Sometime in the past few weeks or months, journalists started noticing that public relations news releases from the Center for Medicare & Medicaid Services (CMS) would begin with the phrase, “Under President Trump’s leadership….” Here’s just one example. 

MSNBC, March 17, 2020: Revising history, Trump makes bizarre claim about pandemic foresight. A week after accusing journalists and Dems of trying to “inflame the coronavirus situation,” Trump wants credit for recognizing the pandemic threat early. Excerpt:

“I’ve always known this is a real — this is a pandemic. I felt it was a pandemic long before it was called a pandemic…. I’ve always viewed it as very serious.”

Chinese Coronavirus?

Columbia Journalism Review, March 18, 2020: daily email headlined Trump vs. China.  Excerpt:

China’s expulsion of American journalists comes amid tensions between the two countries on numerous fronts, not least the coronavirus. Last week, an official in China’s foreign ministry accused the US military of implanting the virus in Wuhan, where it originated; in the US, President Trump and his allies in Congress and the news media have taken to calling the virus “the Chinese Virus,” and variations thereupon. The World Health Organization and other observers stress that such framing is stigmatizing, yet it abounds in conservative circles. Yesterday, Weijia Jiang, White House correspondent at CBS News, said a White House official referred to the virus, in her presence, as the “Kung-Flu”—a term that’s gaining traction on the far right.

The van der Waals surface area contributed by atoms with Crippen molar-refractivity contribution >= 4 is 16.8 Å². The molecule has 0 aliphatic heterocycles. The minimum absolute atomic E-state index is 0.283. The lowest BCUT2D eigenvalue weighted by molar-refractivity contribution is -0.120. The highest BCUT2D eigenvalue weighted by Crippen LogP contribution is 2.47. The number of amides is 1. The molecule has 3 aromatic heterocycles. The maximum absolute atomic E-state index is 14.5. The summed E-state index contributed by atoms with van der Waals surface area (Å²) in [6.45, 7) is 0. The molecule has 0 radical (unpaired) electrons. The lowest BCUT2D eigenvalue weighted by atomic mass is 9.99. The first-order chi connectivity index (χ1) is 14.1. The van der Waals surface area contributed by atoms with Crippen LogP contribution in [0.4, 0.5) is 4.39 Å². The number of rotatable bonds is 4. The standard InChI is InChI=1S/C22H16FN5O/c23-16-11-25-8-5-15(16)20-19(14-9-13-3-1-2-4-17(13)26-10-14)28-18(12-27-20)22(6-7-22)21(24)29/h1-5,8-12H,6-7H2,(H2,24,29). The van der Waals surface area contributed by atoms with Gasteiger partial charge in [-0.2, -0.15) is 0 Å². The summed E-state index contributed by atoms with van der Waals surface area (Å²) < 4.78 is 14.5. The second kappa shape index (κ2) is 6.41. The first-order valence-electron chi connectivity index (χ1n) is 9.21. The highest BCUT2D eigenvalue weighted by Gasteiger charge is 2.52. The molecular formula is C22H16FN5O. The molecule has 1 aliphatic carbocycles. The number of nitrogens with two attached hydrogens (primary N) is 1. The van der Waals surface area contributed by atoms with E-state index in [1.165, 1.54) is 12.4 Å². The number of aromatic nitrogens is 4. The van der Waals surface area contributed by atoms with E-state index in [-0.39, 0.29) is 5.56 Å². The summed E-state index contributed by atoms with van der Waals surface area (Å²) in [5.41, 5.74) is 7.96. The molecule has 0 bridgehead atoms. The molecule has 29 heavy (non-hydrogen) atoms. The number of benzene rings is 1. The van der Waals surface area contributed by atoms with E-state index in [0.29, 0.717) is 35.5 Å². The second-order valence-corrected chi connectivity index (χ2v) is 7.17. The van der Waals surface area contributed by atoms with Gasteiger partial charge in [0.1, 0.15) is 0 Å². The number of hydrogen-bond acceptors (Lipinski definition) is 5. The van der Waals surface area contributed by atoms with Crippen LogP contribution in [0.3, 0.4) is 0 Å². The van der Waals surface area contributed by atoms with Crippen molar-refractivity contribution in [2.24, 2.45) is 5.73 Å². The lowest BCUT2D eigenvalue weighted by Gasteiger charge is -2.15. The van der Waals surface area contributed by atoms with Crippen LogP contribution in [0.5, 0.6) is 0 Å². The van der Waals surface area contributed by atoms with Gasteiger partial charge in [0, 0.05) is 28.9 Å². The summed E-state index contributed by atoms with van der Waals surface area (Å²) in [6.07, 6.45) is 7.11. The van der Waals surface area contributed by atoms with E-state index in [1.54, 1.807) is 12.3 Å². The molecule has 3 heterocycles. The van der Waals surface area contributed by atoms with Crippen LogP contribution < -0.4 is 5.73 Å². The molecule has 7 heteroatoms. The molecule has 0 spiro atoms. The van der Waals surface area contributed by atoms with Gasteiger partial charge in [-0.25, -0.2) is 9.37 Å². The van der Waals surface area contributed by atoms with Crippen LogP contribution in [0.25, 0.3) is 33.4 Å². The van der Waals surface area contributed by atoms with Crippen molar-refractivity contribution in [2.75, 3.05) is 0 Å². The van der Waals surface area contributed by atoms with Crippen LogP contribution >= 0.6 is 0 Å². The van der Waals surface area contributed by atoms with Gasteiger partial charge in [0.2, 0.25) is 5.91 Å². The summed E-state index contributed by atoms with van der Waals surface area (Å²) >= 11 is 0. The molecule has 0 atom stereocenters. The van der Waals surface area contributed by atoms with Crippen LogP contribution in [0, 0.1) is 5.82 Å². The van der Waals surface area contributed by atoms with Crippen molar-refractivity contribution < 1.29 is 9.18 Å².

The Atlantic, March 18, 2020: The ‘Chinese Virus’ Is a Test. Don’t Fail It. Excerpt:

Here’s the gullibility test: When you read “the Chinese virus,” are you most offended by Trump’s insistence on racializing the pandemic, or by the administration’s cowardice and incompetence, which may kill hundreds of thousands of Americans and have already decimated the economy several times over?

Washington Post, March 18, 2020: Trump defends use of phrase ‘Chinese virus’: ‘It’s not racist at all’ (Scroll down to 11:51 a.m. entry.)

Twitter, March 18, 2020:  President Trump found time to tweet:

Washington Post, March 20, 2020: Trump has no qualms about calling coronavirus the ‘Chinese Virus.’ That’s a dangerous attitude, experts say.  Excerpt:

“He’s not providing leadership, what he’s providing is ‘misleadership.’ Misleadership means you divert attention, you scapegoat and you make the matter worse.”

Newsweek, March 21, 2020: A ‘Chinese Coronavirus’? Officials accuse Trump of stoking xenophobia and violence against Asian-Americans

Organizations and lawmakers throughout California as well as nationally are condemning recent rhetoric by President Donald Trump describing the novel coronavirus. They say his words, intentionally or not, encourage prejudice and violence against people of Chinese or Asian descent.

…The Centers for Disease Control and Prevention (CDC) has discouraged such phrasing, and earlier this month CDC director Robert Redfield said it is “absolutely wrong and inappropriate” to call COVID-19 the “Chinese coronavirus.”